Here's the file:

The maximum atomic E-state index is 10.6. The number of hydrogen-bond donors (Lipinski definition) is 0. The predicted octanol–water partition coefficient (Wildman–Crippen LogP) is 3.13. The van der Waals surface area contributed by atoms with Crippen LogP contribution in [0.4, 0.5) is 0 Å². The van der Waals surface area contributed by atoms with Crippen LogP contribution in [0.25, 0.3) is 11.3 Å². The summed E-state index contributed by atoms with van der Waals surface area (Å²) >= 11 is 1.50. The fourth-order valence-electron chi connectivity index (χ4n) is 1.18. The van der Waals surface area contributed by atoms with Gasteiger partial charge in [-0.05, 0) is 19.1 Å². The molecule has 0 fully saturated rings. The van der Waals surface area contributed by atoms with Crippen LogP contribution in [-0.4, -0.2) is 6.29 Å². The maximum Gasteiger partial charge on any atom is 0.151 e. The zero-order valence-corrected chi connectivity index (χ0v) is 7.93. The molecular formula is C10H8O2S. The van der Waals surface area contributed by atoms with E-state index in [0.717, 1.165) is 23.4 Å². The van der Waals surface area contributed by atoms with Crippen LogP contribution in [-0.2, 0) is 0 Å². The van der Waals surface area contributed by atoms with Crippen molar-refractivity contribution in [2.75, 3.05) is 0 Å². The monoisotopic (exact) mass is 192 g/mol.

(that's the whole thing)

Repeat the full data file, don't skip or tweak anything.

The maximum atomic E-state index is 10.6. The number of hydrogen-bond donors (Lipinski definition) is 0. The predicted octanol–water partition coefficient (Wildman–Crippen LogP) is 3.13. The van der Waals surface area contributed by atoms with Crippen LogP contribution in [0.4, 0.5) is 0 Å². The van der Waals surface area contributed by atoms with Crippen LogP contribution in [0.25, 0.3) is 11.3 Å². The summed E-state index contributed by atoms with van der Waals surface area (Å²) >= 11 is 1.50. The fourth-order valence-electron chi connectivity index (χ4n) is 1.18. The van der Waals surface area contributed by atoms with Gasteiger partial charge in [-0.05, 0) is 19.1 Å². The molecule has 0 fully saturated rings. The van der Waals surface area contributed by atoms with Crippen LogP contribution in [-0.4, -0.2) is 6.29 Å². The maximum Gasteiger partial charge on any atom is 0.151 e. The zero-order valence-corrected chi connectivity index (χ0v) is 7.93. The molecular formula is C10H8O2S. The van der Waals surface area contributed by atoms with E-state index in [0.717, 1.165) is 23.4 Å². The van der Waals surface area contributed by atoms with Crippen LogP contribution in [-0.2, 0) is 0 Å². The van der Waals surface area contributed by atoms with Crippen molar-refractivity contribution in [2.75, 3.05) is 0 Å². The monoisotopic (exact) mass is 192 g/mol.